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Canine Allergies And Mosquito Bites

Updated on May 21, 2012
my daughter with Bailey
my daughter with Bailey | Source

The warm months of May throughout October are great for some people. It's a time for camping and parties outside under the sun or stars. For others it means a time for that race to the store for new supplies of bug repellent. Whether it is spray, roll-on or cream, it is in high demand. We prepare ourselves for the long hot days of summer that tend to bring out those pesky bugs.

What we don’t tend to prepare ourselves for is the reaction that those same bug bites can have on our pets. Animals can have allergies to insects just like we can. The thick coat of canine hair or fur does not protect them from the hazards of being outside.

bailey posing in the car
bailey posing in the car | Source

My daughter Rochelle has two dogs. Nikita is a lab mix, and Bailey is a miniature boxer. Both dogs are very loyal to my daughter. Bailey, the boxer, loves to go outside and play, but when it comes to bedtime she would rather be right beside my daughter sleeping. Nikita will bend the loyalty a bit when it comes to bedtime. She will endure other arrangements if she has no choice.

Well, they went camping just this long weekend. The woods are full of black flies and mosquitoes. Black flies only come out during the day for the first two weeks of the hot season. Nighttime is only interrupted by mosquitoes. Since the tent was going to be full of humans, the dogs had to sleep elsewhere. Arrangements had been made for the pooches to sleep in another tent away from the dogs owners.

Bailey, being the stubborn baby that she is, decided she did not want to sleep where they tried to put her. She refused to go inside the tent to sleep because that was not mommy’s tent. They tried to get her into the tent by coaxing her, and when that didn't work, they tried pushing her in through the entrance. That didn't work either. Since there was no room in the tent with my daughter, Bailey was left to sleep outside.

Come next morning, Bailey’s appearance took on a whole new look.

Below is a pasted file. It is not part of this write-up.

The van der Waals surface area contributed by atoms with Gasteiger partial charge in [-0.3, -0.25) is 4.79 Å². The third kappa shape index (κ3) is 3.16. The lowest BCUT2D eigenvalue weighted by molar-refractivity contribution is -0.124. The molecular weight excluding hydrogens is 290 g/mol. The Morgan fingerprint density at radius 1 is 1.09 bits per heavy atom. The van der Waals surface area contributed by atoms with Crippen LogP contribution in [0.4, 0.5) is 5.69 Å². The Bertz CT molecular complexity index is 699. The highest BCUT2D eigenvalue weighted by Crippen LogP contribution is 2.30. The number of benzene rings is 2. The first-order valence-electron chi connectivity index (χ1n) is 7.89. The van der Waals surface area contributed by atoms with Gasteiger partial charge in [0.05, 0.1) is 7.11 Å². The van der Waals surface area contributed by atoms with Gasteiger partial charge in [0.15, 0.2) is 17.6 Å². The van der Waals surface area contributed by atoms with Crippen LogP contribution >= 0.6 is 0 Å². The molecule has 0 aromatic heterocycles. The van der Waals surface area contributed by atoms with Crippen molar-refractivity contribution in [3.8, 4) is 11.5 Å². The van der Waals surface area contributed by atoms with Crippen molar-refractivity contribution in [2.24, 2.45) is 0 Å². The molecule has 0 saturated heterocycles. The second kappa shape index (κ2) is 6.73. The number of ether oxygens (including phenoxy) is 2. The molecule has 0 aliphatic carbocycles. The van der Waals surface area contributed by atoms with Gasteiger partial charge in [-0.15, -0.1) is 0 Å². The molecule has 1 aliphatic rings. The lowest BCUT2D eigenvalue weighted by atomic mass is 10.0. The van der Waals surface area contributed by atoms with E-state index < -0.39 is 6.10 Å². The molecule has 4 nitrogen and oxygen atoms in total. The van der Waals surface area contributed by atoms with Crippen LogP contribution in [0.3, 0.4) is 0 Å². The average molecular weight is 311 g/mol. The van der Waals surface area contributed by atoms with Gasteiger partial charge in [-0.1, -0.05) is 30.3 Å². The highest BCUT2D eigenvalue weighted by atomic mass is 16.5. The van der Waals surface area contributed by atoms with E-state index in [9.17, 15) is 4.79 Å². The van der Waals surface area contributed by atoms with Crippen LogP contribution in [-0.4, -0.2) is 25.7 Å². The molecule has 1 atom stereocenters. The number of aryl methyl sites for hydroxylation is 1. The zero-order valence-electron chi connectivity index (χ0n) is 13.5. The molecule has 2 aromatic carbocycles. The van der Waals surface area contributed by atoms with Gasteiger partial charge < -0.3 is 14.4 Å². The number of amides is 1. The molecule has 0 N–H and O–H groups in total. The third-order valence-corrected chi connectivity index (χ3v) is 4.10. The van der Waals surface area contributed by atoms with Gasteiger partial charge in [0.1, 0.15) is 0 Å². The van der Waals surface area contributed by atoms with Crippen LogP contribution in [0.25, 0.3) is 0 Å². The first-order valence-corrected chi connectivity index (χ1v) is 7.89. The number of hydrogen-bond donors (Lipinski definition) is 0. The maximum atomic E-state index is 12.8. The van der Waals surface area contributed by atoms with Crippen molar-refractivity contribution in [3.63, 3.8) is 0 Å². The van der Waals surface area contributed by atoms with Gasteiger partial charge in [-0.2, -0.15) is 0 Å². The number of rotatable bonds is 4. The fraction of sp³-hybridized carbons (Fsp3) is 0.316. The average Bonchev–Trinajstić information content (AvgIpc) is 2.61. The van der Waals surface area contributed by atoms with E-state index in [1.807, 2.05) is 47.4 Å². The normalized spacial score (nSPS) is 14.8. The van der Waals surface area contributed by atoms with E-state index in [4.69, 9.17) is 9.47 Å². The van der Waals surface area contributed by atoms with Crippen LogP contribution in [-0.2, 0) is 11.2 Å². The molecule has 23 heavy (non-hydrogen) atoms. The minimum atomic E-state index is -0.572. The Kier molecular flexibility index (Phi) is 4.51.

morning after bailey slept outside.  results of thousands of mosquito bites
morning after bailey slept outside. results of thousands of mosquito bites | Source

Bailey was whimpering and scratching herself raw. Her eyes were swelling shut and the bumps were getting worse. Rocky ended up having to give her a Benedryl to calm her down and fight the effects of the bites. Bailey managed to calm down a bit; however; it took a while longer for the swelling to come down.

When you live out in the country all your life, it is easy to tell a bite from a sting. It’s also easy to tell if the bumps on the skin are bites or hives. Bailey was whimpering and so intent on scratching that she was going nuts.

A mild reaction may be defined as fever, loss of appetite or lethargy but it usually resolves on its own.

More severe allergic reactions are defined as inflammation and redness around the eyes, on the lips or neck. This is the kind of reaction that Bailey suffered. In a lot of cases, this allergic reaction may resemble hives and is very itchy. Some pets encounter breathing difficulties, may get sick or have a seizure. If it happens that your pet has swallowed the offending insect, the insect may sting your pet internally. This could lead to anaphylactic shock.

It is important to protect our dogs against mosquitoes, and to ensure that they are protected against mosquito born diseases. There are 1000’s of sprays available on the market, but the best widely known brand is ‘K9 Advantix’. This is the only kind that has a multi-purpose. It repels ticks, lice and mosquitoes. Since dogs especially tend to run for the nearest waterhole when they spot one, the makers of ‘K9 Advantix’ developed it so that it is waterproof. Fido can play around in the water all he or she wants and still be protected.


  1. Place an ice pack wrapped in a towel on the sting to reduce swelling and pain
  2. Make a paste of water and baking soda and then apply to the affected area several times per day
  3. Keep your pet away from places where wasps, bees or mosquitoes are predominant. This can be hard to do, especially when you live near or in the rural area.
  4. If your pet was stung by a bee, remove the stinger using a tweezer or credit card to scrape the skin to prevent venom from entering the wound
  5. Disinfect the wound to avoid further infection
  6. Keep a first aid kit on hand so that you are prepared at all times.
  7. Make a paste of saliva and used cigarette tobacco, and then apply to the affected area several times per day. The nicotine draws on the affected area and relieves it.


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